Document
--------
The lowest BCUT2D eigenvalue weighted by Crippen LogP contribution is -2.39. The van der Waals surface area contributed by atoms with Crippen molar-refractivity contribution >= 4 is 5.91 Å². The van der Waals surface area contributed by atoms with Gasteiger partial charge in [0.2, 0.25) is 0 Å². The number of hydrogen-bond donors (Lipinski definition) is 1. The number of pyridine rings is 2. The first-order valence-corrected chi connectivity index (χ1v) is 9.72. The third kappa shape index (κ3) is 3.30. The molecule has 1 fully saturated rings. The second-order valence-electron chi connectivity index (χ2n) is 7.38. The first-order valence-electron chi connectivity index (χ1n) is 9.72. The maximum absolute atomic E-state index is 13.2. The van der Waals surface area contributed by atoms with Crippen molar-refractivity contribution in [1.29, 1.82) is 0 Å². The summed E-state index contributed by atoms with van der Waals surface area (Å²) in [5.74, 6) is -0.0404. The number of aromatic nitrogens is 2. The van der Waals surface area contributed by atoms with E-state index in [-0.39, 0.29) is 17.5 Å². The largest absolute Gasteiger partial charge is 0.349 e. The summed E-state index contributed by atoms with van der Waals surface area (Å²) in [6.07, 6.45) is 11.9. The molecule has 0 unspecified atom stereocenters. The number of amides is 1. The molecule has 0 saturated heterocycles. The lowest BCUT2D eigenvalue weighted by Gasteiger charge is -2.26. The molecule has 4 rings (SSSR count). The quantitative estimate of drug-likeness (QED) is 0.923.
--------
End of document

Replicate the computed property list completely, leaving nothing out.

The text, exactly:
The lowest BCUT2D eigenvalue weighted by Crippen LogP contribution is -2.39. The van der Waals surface area contributed by atoms with Crippen molar-refractivity contribution >= 4 is 5.91 Å². The van der Waals surface area contributed by atoms with Gasteiger partial charge in [0.2, 0.25) is 0 Å². The number of hydrogen-bond donors (Lipinski definition) is 1. The number of pyridine rings is 2. The first-order valence-corrected chi connectivity index (χ1v) is 9.72. The third kappa shape index (κ3) is 3.30. The molecule has 1 fully saturated rings. The second-order valence-electron chi connectivity index (χ2n) is 7.38. The first-order valence-electron chi connectivity index (χ1n) is 9.72. The maximum absolute atomic E-state index is 13.2. The van der Waals surface area contributed by atoms with Crippen molar-refractivity contribution in [1.29, 1.82) is 0 Å². The summed E-state index contributed by atoms with van der Waals surface area (Å²) in [5.74, 6) is -0.0404. The number of aromatic nitrogens is 2. The van der Waals surface area contributed by atoms with E-state index in [-0.39, 0.29) is 17.5 Å². The largest absolute Gasteiger partial charge is 0.349 e. The summed E-state index contributed by atoms with van der Waals surface area (Å²) in [6.07, 6.45) is 11.9. The molecule has 0 unspecified atom stereocenters. The number of amides is 1. The molecule has 0 saturated heterocycles. The lowest BCUT2D eigenvalue weighted by Gasteiger charge is -2.26. The molecule has 4 rings (SSSR count). The quantitative estimate of drug-likeness (QED) is 0.923.